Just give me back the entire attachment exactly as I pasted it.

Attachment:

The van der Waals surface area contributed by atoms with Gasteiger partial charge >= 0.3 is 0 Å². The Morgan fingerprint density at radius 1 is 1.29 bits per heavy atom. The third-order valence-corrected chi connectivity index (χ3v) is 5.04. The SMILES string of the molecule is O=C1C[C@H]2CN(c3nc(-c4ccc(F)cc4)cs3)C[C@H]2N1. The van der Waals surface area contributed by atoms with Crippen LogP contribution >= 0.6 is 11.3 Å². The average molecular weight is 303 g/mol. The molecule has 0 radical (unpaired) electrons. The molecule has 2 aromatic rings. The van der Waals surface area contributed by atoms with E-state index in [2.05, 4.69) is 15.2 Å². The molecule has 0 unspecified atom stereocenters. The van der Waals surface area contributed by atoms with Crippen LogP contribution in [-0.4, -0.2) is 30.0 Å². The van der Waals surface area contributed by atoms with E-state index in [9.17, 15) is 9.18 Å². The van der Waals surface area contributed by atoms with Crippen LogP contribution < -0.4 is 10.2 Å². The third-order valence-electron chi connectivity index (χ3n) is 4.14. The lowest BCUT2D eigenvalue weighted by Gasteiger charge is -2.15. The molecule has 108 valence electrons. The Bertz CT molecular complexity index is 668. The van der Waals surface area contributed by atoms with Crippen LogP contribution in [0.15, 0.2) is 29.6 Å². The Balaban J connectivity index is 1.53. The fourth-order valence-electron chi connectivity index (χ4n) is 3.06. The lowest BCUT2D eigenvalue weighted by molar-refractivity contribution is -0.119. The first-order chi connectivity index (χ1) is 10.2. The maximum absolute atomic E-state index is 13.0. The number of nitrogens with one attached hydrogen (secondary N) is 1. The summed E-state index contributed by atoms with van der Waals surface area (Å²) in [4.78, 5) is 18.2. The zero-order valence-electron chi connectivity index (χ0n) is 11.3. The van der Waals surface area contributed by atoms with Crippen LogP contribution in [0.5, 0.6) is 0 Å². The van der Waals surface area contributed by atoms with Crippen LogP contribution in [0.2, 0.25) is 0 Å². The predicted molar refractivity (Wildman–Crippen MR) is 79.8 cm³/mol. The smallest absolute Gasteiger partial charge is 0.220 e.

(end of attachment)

The van der Waals surface area contributed by atoms with Gasteiger partial charge >= 0.3 is 0 Å². The Morgan fingerprint density at radius 1 is 1.29 bits per heavy atom. The third-order valence-corrected chi connectivity index (χ3v) is 5.04. The SMILES string of the molecule is O=C1C[C@H]2CN(c3nc(-c4ccc(F)cc4)cs3)C[C@H]2N1. The van der Waals surface area contributed by atoms with Crippen LogP contribution >= 0.6 is 11.3 Å². The average molecular weight is 303 g/mol. The molecule has 0 radical (unpaired) electrons. The molecule has 2 aromatic rings. The van der Waals surface area contributed by atoms with E-state index in [2.05, 4.69) is 15.2 Å². The molecule has 0 unspecified atom stereocenters. The van der Waals surface area contributed by atoms with Crippen LogP contribution in [-0.4, -0.2) is 30.0 Å². The van der Waals surface area contributed by atoms with E-state index in [9.17, 15) is 9.18 Å². The van der Waals surface area contributed by atoms with Crippen LogP contribution < -0.4 is 10.2 Å². The third-order valence-electron chi connectivity index (χ3n) is 4.14. The lowest BCUT2D eigenvalue weighted by Gasteiger charge is -2.15. The molecule has 108 valence electrons. The Bertz CT molecular complexity index is 668. The van der Waals surface area contributed by atoms with Crippen LogP contribution in [0.15, 0.2) is 29.6 Å². The Balaban J connectivity index is 1.53. The fourth-order valence-electron chi connectivity index (χ4n) is 3.06. The lowest BCUT2D eigenvalue weighted by molar-refractivity contribution is -0.119. The first-order chi connectivity index (χ1) is 10.2. The maximum absolute atomic E-state index is 13.0. The number of nitrogens with one attached hydrogen (secondary N) is 1. The summed E-state index contributed by atoms with van der Waals surface area (Å²) in [4.78, 5) is 18.2. The zero-order valence-electron chi connectivity index (χ0n) is 11.3. The van der Waals surface area contributed by atoms with Crippen LogP contribution in [0.5, 0.6) is 0 Å². The van der Waals surface area contributed by atoms with Crippen LogP contribution in [0.2, 0.25) is 0 Å². The predicted molar refractivity (Wildman–Crippen MR) is 79.8 cm³/mol. The smallest absolute Gasteiger partial charge is 0.220 e.